Neverwinter Nights 2: Mysteries of Westgate Retrospective

Ossian Studios' Luke Scull has taken to his personal blog to pen a retrospective for Mysteries of Westgate, the Neverwinter Nights 2 adventure pack that they presented us with earlier last year. In it, he covers the addon's development, strengths and weaknesses, reviews (including our own), and crazy delays. Definitely worth a read:
The story could have done with some more work, but I have few issues with the dialogue in Mysteries of Westgate. In general, I think it had a lot more verve and wit than most roleplaying games. The writers who worked on the game did an excellent job of giving each character a unique personality. The one area that needed greater attention was the consistency of the writing, and finding a more cohesive voice and tone for the campaign. It's obvious the dialogue was penned by several different writers. We had some quests in there like the Brotherhood of the Ferret which some reviewers hated, particularly the American press whose humour was evidently out of sync with the Pratchett-inspired silliness. In fairness, in a game about vampires and curses, it wasn't entirely appropriate. There's an argument that the sidequests could have linked more with the main storyline, but there's an equally valid counter-argument that a city adventure, unless heavily reliant on a unifying narrative, needs small pockets of adventure to give a real taste of the place in all its diversity. I have no qualms with the approach we took, though I'd probably have cut the Brotherhood of the Ferret quest for being a little too zany.

Visually and aurally, I don't think there's much to criticise with MoW. In my opinion, the voice acting was better than both the official campaign and Storm of Zehir. The soundtrack was also superior to the official campaign and was probably on a par with or slightly better than that of Mask of the Betrayer. The new models, particularly the paeliryon, were equal to or better than anything in the Obsidian games. Unfortunately, due to the delay, the standard content was looking very dated on released. Our city areas might be the best created in any NWN2 title or module, but without new assets to spruce them up they were accused of looking old. We were also accused of making areas look too dark, but I don't see the complaint. Perhaps there is a critical point at which the game goes from looking gloomy to dark if your contrast isn't set appropriately, and I guess expecting reviewers to adjust this themselves was too much to ask.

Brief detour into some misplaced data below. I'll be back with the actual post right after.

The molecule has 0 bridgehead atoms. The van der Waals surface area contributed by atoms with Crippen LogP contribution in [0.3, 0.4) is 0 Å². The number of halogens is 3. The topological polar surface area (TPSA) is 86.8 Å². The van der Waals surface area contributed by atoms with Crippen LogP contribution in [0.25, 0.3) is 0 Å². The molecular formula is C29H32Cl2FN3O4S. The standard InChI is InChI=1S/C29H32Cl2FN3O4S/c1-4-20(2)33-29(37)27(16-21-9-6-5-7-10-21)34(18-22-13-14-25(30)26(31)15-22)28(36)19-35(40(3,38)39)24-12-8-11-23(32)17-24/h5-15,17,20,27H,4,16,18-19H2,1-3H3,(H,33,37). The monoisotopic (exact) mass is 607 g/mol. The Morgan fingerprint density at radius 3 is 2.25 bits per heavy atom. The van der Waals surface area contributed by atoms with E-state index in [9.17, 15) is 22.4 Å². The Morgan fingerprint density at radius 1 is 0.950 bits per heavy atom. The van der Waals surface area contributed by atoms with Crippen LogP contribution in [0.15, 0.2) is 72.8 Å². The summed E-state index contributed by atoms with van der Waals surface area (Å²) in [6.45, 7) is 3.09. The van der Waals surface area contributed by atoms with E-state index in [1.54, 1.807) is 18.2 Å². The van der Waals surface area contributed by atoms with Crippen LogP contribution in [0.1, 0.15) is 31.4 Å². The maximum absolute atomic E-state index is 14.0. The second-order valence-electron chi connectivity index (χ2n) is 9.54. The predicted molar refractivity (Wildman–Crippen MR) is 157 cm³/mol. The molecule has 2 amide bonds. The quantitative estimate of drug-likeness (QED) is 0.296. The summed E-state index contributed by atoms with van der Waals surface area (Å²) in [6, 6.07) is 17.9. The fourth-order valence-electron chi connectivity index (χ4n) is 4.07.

Alan Miranda has already spoken about the discrepancy between the North American and European review scores. The former seemed to rate the game between 6.5-7.5, and the latter tended more towards 7.5-8.5 with a few 9s sprinkled in. There are the arguments that the North American press consider presentation more important than the Europeans, which is possibly true. The patchy VO didn't help our cause, and neither did the use of assets rendered old by the huge delay in release. As far as the community goes -- and these are precisely the folk the game was aimed at -- feedback was overwhelmingly positive and tended towards the 8.5-9 scores. The game was not designed as an expansion or as a startling new direction for the series. It was supposed to be released shortly before Mask of the Betrayer as something akin to the BioWare Premium Modules. As it was, it weathered two expansions (the first with the best story seen in a long time, the second with a new approach) and a whole lot of controversy to debut as something like a third expansion. We probably did pretty well in the circumstances. Sure, some of the reviews annoyed me -- those dismissive ones where the occasional RPG reviewer was going through the motions and assigned a low to mediocre score that held no relevance to those who formed the target audience. You just know the same reviewers were handing out scores in the 80s for the next piece of 1-hour long shovelware DLC released by the "right" publishers and developers. C'est la vie.

A word on the delay -- pathetic. I did say a word. Atari Chief Executive Jeff Lapin recently said of the company's affairs: "(they were) like an old onion that smells really bad and every time you peel away one problem, you find another." I hope those old onion peels are now rotting away somewhere dark and unpleasant and not still stinking up the place. During the time that Atari sat and did nothing with MoW, they could have put together a programme of Adventure Packs and released three or four successful products. The tools were there -- all they needed to do was harness the community. BioWare's efforts for NWN1 had even provided a blueprint of exactly how it should be done, yet Atari still failed to pick up the ball. You couldn't have contrived of a worse handling of the situation.